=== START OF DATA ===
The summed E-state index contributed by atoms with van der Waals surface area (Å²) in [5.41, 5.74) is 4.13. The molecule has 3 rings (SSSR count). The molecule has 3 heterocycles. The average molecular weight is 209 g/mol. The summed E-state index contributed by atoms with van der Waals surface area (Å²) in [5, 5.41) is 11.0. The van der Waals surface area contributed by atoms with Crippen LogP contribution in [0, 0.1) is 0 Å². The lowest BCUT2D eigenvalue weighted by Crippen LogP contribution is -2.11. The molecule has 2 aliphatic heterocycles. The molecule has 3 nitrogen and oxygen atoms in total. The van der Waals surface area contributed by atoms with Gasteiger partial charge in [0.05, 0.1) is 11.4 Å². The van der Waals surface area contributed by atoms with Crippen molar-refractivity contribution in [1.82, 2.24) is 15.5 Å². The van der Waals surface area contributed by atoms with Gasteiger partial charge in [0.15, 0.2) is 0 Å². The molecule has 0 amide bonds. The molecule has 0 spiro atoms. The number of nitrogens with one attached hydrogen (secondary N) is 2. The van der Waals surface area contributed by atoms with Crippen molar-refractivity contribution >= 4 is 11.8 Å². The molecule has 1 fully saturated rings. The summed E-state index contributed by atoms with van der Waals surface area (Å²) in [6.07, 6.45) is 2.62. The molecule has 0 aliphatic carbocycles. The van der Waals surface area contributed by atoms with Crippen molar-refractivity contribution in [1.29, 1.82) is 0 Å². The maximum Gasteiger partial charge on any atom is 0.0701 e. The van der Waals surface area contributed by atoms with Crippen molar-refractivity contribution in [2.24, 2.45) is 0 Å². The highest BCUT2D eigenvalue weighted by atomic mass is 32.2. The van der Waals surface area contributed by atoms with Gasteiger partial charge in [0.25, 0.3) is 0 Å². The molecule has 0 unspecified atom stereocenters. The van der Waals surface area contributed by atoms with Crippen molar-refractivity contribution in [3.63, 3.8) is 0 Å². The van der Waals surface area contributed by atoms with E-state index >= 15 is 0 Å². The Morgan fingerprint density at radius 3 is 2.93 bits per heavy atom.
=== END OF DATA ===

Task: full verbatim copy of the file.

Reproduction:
The summed E-state index contributed by atoms with van der Waals surface area (Å²) in [5.41, 5.74) is 4.13. The molecule has 3 rings (SSSR count). The molecule has 3 heterocycles. The average molecular weight is 209 g/mol. The summed E-state index contributed by atoms with van der Waals surface area (Å²) in [5, 5.41) is 11.0. The van der Waals surface area contributed by atoms with Crippen LogP contribution in [0, 0.1) is 0 Å². The lowest BCUT2D eigenvalue weighted by Crippen LogP contribution is -2.11. The molecule has 2 aliphatic heterocycles. The molecule has 3 nitrogen and oxygen atoms in total. The van der Waals surface area contributed by atoms with Gasteiger partial charge in [0.05, 0.1) is 11.4 Å². The van der Waals surface area contributed by atoms with Crippen molar-refractivity contribution in [1.82, 2.24) is 15.5 Å². The van der Waals surface area contributed by atoms with Gasteiger partial charge in [0.15, 0.2) is 0 Å². The molecule has 0 amide bonds. The molecule has 0 spiro atoms. The number of nitrogens with one attached hydrogen (secondary N) is 2. The van der Waals surface area contributed by atoms with Crippen molar-refractivity contribution >= 4 is 11.8 Å². The molecule has 1 fully saturated rings. The summed E-state index contributed by atoms with van der Waals surface area (Å²) in [6.07, 6.45) is 2.62. The molecule has 0 aliphatic carbocycles. The van der Waals surface area contributed by atoms with Crippen molar-refractivity contribution in [1.29, 1.82) is 0 Å². The maximum Gasteiger partial charge on any atom is 0.0701 e. The van der Waals surface area contributed by atoms with Crippen molar-refractivity contribution in [2.24, 2.45) is 0 Å². The highest BCUT2D eigenvalue weighted by atomic mass is 32.2. The van der Waals surface area contributed by atoms with Gasteiger partial charge in [0.25, 0.3) is 0 Å². The molecule has 0 unspecified atom stereocenters. The van der Waals surface area contributed by atoms with Crippen molar-refractivity contribution in [3.63, 3.8) is 0 Å². The van der Waals surface area contributed by atoms with E-state index >= 15 is 0 Å². The Morgan fingerprint density at radius 3 is 2.93 bits per heavy atom.